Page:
Justin Fields points at someone on the defense

Ohio State then-sophomore quarterback Justin Fields (1) calls out a play in the first half of the game against Penn State game on Nov. 23. Ohio State won 28-17. Credit: Casey Cascaldo | Former Managing Editor for Multimedia

In 2019, the Buckeyes boasted the Big Ten’s top offense, and although they have lost key pieces at their skill positions, Ohio State’s expectations are set to exceed the bar set by their predecessors from a season ago. 

With the losses of running back J.K. Dobbins and three of its top five receivers, Ohio State’s offense is much younger and more inexperienced than last year’s group. Despite the turnover at the skill positions, senior tight end Jake Hausmann said that this offense has the potential to be the best he’s played with in his Ohio State career. 

“We have all the weapons we need to be putting up crazy numbers and winning games by as much as we want to,” Hausmann said Friday in a conference call. 

The Buckeyes will look to fill the void left by Dobbins with a committee approach with graduate transfer Trey Sermon and redshirt sophomore Master Teague. 

Teague used the offseason to return from an Achilles injury that he sustained during the opening spring practice in March while Sermon has come in from Oklahoma looking to carve himself a role.

“Master Teague has done an unbelievable job of getting himself healthy again in such a short period of time,” head coach Ryan Day said Sept. 17 on “The Ryan Day Show” on 97.1 The Fan. “Getting Trey (Sermon) in here is really great for us. He’s a really good young man who understands football.” 

One of the constants in this offense is junior quarterback Justin Fields, who is coming off of a stellar 2019 campaign in which he finished third in Heisman Trophy voting. 

With the extra year to develop, Fields is expected to make another strong case for the Heisman Trophy. However, his on-the-field development pales in comparison to the strides he’s made as a leader for the team. 

“Definitely physically, he’s doing anything and everything he can to get better,” senior tight end Luke Farrell said. “He’s made huge strides in being an outspoken leader of our offense and on our team and I think that has just rallied everybody around him.” 

In terms of on-the-field improvement, offensive coordinator Kevin Wilson said that Fields looks much more comfortable and that he’s turned to a vegan diet in order to be leaner and maximize his ability on the field. 

“Here’s a kid that wanted to become a great player and part of that was taking care of his body,” Wilson said. “He made a commitment because he wanted to be leaner, take care of himself even better.” 

Tasked with protecting Fields is the Buckeye offensive line which lost an interior presence in left guard Jonah Jackson and help on the outside in Brandon Bowen at right tackle. The previous incarnation of the offensive line led the Buckeyes to the most rushing yards per game in the Big Ten as well as a 2,000 yard season for Dobbins.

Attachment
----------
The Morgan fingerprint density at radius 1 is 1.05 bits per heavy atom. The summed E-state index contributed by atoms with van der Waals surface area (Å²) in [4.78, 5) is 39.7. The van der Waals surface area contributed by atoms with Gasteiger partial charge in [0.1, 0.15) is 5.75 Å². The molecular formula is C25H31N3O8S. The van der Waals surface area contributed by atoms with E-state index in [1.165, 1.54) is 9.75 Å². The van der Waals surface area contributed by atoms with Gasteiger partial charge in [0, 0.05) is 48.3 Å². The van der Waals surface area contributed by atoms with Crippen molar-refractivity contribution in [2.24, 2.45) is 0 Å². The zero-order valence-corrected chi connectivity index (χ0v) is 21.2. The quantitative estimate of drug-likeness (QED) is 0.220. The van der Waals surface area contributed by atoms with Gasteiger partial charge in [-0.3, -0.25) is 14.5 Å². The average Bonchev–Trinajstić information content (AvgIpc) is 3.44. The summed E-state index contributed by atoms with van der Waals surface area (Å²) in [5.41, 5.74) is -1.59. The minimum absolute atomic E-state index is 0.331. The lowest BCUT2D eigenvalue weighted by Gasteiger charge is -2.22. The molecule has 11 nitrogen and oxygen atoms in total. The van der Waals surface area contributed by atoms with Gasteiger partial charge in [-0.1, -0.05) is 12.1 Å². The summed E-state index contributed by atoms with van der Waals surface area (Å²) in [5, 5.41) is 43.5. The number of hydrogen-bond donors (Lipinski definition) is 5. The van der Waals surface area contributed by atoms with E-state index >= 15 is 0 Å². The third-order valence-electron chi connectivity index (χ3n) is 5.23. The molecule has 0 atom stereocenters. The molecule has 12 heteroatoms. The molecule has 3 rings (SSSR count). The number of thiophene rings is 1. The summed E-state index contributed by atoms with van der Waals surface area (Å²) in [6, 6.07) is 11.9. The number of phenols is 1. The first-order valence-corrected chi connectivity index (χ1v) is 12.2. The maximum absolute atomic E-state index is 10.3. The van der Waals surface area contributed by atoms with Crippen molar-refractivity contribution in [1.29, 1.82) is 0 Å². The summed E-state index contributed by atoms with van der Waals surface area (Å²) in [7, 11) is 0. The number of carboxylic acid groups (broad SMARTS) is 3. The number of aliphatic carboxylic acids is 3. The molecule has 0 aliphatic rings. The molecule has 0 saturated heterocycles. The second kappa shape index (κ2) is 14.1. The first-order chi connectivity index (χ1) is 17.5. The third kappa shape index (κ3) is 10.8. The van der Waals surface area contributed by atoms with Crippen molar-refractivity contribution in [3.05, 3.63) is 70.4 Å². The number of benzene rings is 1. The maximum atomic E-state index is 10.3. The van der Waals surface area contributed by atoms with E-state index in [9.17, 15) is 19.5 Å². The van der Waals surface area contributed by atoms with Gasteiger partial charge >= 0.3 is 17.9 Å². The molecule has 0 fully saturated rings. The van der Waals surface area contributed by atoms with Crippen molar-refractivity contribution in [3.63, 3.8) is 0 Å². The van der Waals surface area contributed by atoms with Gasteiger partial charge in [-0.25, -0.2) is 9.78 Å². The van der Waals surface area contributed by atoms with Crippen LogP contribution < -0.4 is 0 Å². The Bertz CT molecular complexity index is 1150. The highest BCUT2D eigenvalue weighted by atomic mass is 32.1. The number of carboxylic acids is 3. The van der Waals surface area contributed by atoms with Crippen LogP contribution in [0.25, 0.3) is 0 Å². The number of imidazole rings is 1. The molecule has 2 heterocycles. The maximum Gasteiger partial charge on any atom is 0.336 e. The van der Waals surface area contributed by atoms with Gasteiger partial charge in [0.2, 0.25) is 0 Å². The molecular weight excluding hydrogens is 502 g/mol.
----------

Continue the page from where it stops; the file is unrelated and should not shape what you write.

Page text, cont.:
Freshman tackle Paris Johnson Jr. is battling redshirt sophomore Nicholas Petit-Frere and sophomore Dawand Jones for the starting tackle spot, while sophomore Harry Miller looks to lock down the left guard spot with sophomore Matt Jones expected to make a run at the position. However, Day said that competitions on the offensive line are still largely undecided due to the fact that the Buckeyes are yet to participate in a padded practice this season. 

“Once we get the pads on we’ll have a better feel. It’s been hard because we haven’t really hit since the Clemson game,” Day said. “We’ve been doing stuff with helmets, but as you know, with the O-line, you don’t really know until those shoulder pads come on.” 

Ohio State also held onto their top three tight ends heading into this season, as the trio of Farrell, junior Jeremy Ruckert and senior Jake Hausmann all returned to Columbus. 

Wilson, who also serves as the tight ends coach, said that the unit has shown growth over the offseason in both physical and mental aspects, especially in their confidence.

“They’re all older. They’re more confident,” Wilson said. “It’s a great group of guys and I just think you’re going to see them playing faster.” 

Alongside the tight ends in the passing game is Ohio State’s new-look receiving corps which is headlined by returning junior Chris Olave and sophomore Garrett Wilson.  

The headliners are also supported by a deep cast of young talent in sophomore Jameson Williams and four true freshmen – five-stars Julian Fleming and Jaxon Smith-Njigba and four-stars Mookie Cooper and Gee Scott Jr. 

Day said that the freshmen have been impressive to this point in the preseason. 

“The young guys have really shown out, seeing some of those guys come in and step in,” Day said. “It’s a good group.” 

While the offense bolsters plenty of individual talent, Kevin Wilson said that if the group wants to reach the next level, they’ll need to buy in and play together as a unit rather than individuals.

“We had a lot of guys opt in. The key is guys need to make sure we keep buying in because I think that’s the key, buying into what it takes to play as a group,” Kevin Wilson said. “We’re trying to convince the guys, ‘If we can play as a group collectively, you can always get more than you will individually.’”